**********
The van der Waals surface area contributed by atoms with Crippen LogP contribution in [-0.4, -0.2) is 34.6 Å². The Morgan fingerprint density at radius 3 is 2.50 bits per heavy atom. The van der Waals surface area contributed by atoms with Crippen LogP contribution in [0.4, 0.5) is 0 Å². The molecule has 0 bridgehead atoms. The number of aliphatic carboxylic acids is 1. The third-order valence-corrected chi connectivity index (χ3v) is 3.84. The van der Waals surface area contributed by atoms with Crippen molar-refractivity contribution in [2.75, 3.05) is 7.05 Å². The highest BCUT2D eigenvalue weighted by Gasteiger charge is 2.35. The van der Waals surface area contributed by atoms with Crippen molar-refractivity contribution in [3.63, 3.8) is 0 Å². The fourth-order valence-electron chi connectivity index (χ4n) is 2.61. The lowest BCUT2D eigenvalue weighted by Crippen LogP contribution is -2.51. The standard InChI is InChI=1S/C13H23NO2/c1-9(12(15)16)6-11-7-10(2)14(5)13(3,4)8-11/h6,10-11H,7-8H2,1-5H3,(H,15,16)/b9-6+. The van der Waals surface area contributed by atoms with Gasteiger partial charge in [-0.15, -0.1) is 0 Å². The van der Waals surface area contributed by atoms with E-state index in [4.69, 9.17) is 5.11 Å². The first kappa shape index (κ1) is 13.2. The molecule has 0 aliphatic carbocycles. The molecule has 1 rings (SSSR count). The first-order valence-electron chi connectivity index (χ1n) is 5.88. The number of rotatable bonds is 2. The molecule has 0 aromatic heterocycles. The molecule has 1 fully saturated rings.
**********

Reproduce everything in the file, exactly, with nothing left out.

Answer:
The van der Waals surface area contributed by atoms with Crippen LogP contribution in [-0.4, -0.2) is 34.6 Å². The Morgan fingerprint density at radius 3 is 2.50 bits per heavy atom. The van der Waals surface area contributed by atoms with Crippen LogP contribution in [0.4, 0.5) is 0 Å². The molecule has 0 bridgehead atoms. The number of aliphatic carboxylic acids is 1. The third-order valence-corrected chi connectivity index (χ3v) is 3.84. The van der Waals surface area contributed by atoms with Crippen molar-refractivity contribution in [2.75, 3.05) is 7.05 Å². The highest BCUT2D eigenvalue weighted by Gasteiger charge is 2.35. The van der Waals surface area contributed by atoms with Crippen molar-refractivity contribution in [3.63, 3.8) is 0 Å². The fourth-order valence-electron chi connectivity index (χ4n) is 2.61. The lowest BCUT2D eigenvalue weighted by Crippen LogP contribution is -2.51. The standard InChI is InChI=1S/C13H23NO2/c1-9(12(15)16)6-11-7-10(2)14(5)13(3,4)8-11/h6,10-11H,7-8H2,1-5H3,(H,15,16)/b9-6+. The van der Waals surface area contributed by atoms with Gasteiger partial charge in [-0.15, -0.1) is 0 Å². The van der Waals surface area contributed by atoms with E-state index in [4.69, 9.17) is 5.11 Å². The first kappa shape index (κ1) is 13.2. The molecule has 0 aliphatic carbocycles. The molecule has 1 rings (SSSR count). The first-order valence-electron chi connectivity index (χ1n) is 5.88. The number of rotatable bonds is 2. The molecule has 0 aromatic heterocycles. The molecule has 1 fully saturated rings.